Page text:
Using absolute return funds to lower volatility

Picking a fund, or a trust, in which to invest is one thing, pairing it with complementary investments in a portfolio is quite another.

The start of 2018 has been quite turbulent, so we take a look at how combining absolute return funds with higher risk growth options can lower overall portfolio volatility.

An idea for lower risk investors

Fidelity Special Values 25%

SVS Church House Tenax Absolute Return Strategies 50%

Old Mutual Global Equity Absolute Return 25%

In this lower risk combination, the Fidelity Special Values trust exposure provides the all-important growth potential. The manager invests in UK companies and, notwithstanding the short term uncertainty of the Brexit negotiations, the UK stock market is now offering exceptional value for investors who are prepared to take a long term view.

The Old Mutual Global Equity Absolute Return fund will provide investment opportunities on a global basis but with much reduced volatility, as the manager is able to go long and short stocks. Church House Tenax Absolute Return Strategies is a multi-asset fund that has a sharp focus on risk and an average volatility of just 27% of that of the FTSE All Share index.

3 year volatility of Fidelity Special Values: 12.95%*

3 year volatility of FTSE All Share: 9.45%*

3 year volatility of suggested portfolio: 5.26%*

 

An idea for medium risk investors

T. Rowe Price Global Focused Growth Equity 50%

Jupiter Absolute Return 20%

Brooks Macdonald Defensive Capital 30%

In this portfolio the T. Rowe Price Global Focused Growth Equity fund provides the growth element. It has a wide investable universe and, as a result, will only invest in companies where the manager has the highest conviction.

While it has made handsome returns for investors, owing to its focused nature, it is a higher risk fund. So, to reduce the risk, I’ve suggested including Brooks Macdonald Defensive Capital and Jupiter Absolute Return. Both of these funds aim to achieve positive returns regardless of market conditions but with much less volatility than traditional stocks and shares. The Jupiter fund in particular is a very defensive play, especially in the current market conditions where volatility has increased.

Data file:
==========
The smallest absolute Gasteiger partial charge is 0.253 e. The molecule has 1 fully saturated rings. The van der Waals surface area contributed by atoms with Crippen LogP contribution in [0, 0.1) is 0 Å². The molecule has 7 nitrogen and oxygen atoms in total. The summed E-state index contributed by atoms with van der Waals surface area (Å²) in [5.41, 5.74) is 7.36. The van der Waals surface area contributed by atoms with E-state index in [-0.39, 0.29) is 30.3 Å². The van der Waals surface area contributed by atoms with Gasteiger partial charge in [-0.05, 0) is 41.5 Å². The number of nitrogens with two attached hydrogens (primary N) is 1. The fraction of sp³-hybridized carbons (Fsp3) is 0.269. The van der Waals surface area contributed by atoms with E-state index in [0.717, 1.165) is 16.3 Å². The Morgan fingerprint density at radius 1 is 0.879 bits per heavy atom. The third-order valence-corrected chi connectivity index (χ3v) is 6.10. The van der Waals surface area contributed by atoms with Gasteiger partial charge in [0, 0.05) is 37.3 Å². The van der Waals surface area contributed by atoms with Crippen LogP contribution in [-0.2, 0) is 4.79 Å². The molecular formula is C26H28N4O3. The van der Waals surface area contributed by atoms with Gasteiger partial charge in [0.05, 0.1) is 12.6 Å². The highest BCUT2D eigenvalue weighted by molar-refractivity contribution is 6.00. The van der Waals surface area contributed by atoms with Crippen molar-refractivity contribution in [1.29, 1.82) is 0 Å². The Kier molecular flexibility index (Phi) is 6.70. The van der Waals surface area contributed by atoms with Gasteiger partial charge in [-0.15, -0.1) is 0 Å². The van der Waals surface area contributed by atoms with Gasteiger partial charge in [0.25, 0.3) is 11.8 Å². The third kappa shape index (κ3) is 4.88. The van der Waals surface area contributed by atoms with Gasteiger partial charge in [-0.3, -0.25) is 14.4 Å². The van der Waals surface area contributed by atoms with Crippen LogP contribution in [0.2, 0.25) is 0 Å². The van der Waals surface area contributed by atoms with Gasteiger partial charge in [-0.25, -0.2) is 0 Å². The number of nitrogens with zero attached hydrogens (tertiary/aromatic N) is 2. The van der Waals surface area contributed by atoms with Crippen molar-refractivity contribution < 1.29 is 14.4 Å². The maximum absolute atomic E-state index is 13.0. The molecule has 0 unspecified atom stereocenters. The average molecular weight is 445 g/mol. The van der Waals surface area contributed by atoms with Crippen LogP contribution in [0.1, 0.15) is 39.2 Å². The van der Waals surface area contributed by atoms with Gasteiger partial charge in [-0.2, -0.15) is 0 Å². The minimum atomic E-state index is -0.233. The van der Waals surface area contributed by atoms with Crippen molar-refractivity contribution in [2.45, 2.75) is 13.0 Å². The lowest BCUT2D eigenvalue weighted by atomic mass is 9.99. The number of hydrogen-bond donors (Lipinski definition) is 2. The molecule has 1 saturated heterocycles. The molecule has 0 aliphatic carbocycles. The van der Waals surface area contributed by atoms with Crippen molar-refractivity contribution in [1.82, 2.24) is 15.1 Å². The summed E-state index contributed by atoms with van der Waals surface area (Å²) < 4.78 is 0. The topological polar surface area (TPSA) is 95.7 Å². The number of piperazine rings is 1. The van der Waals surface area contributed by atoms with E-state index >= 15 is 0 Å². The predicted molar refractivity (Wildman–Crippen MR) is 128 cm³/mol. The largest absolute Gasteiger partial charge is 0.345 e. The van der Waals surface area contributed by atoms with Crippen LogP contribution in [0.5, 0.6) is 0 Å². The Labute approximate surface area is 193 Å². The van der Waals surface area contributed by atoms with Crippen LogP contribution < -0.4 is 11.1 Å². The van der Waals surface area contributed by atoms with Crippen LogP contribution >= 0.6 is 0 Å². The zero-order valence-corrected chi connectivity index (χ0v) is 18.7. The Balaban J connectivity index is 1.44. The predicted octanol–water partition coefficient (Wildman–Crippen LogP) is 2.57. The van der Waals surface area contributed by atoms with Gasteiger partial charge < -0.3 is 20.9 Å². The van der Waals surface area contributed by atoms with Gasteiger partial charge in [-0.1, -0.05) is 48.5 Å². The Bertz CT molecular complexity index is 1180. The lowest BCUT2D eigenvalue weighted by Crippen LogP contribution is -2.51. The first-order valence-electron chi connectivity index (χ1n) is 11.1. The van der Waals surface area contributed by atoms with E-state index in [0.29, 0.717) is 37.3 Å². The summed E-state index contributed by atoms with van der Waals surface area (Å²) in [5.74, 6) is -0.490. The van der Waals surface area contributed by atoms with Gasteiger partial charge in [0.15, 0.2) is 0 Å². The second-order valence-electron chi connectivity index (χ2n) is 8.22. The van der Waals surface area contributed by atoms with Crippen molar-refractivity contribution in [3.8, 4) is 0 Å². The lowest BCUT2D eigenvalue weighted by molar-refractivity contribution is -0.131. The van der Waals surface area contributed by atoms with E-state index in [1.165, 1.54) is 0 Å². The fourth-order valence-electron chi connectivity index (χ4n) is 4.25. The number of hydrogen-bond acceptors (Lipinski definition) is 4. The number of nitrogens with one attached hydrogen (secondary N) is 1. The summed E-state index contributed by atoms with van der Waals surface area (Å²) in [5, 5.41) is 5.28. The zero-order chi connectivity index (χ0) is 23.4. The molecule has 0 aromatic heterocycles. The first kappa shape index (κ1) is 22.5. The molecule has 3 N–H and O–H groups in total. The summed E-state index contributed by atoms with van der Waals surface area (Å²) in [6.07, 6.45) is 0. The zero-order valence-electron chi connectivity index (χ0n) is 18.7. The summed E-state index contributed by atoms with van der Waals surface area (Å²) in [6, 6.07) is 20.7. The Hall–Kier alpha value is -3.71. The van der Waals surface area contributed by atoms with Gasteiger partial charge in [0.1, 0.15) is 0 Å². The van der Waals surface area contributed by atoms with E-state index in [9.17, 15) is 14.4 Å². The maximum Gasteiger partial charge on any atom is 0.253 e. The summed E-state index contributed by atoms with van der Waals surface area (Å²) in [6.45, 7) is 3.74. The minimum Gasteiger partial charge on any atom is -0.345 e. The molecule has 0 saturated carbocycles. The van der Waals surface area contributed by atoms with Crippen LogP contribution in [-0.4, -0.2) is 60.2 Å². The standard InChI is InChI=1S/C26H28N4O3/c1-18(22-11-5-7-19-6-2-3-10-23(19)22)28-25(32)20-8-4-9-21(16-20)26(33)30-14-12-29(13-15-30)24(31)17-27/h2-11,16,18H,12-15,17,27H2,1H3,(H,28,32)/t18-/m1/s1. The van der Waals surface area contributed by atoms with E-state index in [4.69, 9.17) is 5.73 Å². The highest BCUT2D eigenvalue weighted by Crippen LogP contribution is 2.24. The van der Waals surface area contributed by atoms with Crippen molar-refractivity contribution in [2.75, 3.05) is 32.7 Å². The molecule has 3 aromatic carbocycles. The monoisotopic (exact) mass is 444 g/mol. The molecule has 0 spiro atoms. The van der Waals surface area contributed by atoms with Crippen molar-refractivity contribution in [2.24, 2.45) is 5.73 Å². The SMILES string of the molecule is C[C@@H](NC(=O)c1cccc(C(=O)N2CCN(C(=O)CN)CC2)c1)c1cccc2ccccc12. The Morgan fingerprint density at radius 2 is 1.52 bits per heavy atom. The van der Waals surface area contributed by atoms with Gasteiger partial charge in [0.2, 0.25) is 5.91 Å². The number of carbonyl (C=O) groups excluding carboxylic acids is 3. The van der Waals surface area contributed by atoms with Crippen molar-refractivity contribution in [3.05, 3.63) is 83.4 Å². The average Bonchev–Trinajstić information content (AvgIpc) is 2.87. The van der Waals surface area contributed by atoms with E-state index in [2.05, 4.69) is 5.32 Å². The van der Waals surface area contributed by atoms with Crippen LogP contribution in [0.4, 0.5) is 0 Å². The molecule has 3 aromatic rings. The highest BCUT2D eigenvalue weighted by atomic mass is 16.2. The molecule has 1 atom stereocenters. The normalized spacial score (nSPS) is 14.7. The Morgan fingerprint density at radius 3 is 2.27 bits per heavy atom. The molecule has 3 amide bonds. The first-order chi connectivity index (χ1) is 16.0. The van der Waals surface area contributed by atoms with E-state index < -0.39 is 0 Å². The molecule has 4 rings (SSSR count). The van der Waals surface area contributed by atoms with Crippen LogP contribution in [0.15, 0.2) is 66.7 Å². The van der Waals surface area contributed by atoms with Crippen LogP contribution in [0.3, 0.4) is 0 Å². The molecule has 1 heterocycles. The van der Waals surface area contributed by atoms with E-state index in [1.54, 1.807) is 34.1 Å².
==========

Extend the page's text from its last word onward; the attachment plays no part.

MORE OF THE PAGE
3 year volatility of T. Rowe Price Global Focused Growth Equity: 11.55%*

3 year volatility of MSCI AC World: 9.81%*

3 year volatility of suggested portfolio: 7.94%*

 

An idea for higher risk investors

Scottish Mortgage Investment Trust 35%

Smith & Williamson Enterprise 15%

Janus Henderson UK Absolute Return 50%

The engine of this portfolio is Scottish Mortgage Investment Trust. The managers invest in stocks on a global basis and take a very long-term view. They look for businesses with clear and distinctive advantages that enable them to continue to grow in the long term. They also have the ability to invest up to 15% of the portfolio in unquoted stocks. An example of this would be Spotify, which is looking to IPO later this year.

The other two funds are used to complement the Scottish Mortgage Investment Trust by providing the portfolio with protection on the downside and reducing the overall volatility to an acceptable level. Both are long/short UK equity funds. After a long period of time when quantitative easing has distorted markets and led to good and bad companies moving in the same direction, stock dispersion is finally on the rise, which means the opportunities for these two funds to make money from shorts is also increasing.

3 year volatility Scottish Mortgage: 14.92%*

3 year volatility of MSCI AC World: 9.81%*

3 year volatility of suggested portfolio: 9.7%*

Past performance is not a reliable guide to future returns. You may not get back the amount originally invested, and tax rules can change over time. The views of the author and any people interviewed are their own and do not constitute financial advice. However the knowledge that professional analysts have analysed a fund or trust in depth before assigning them a rating can be a valuable additional filter for anyone looking to make their own decisions.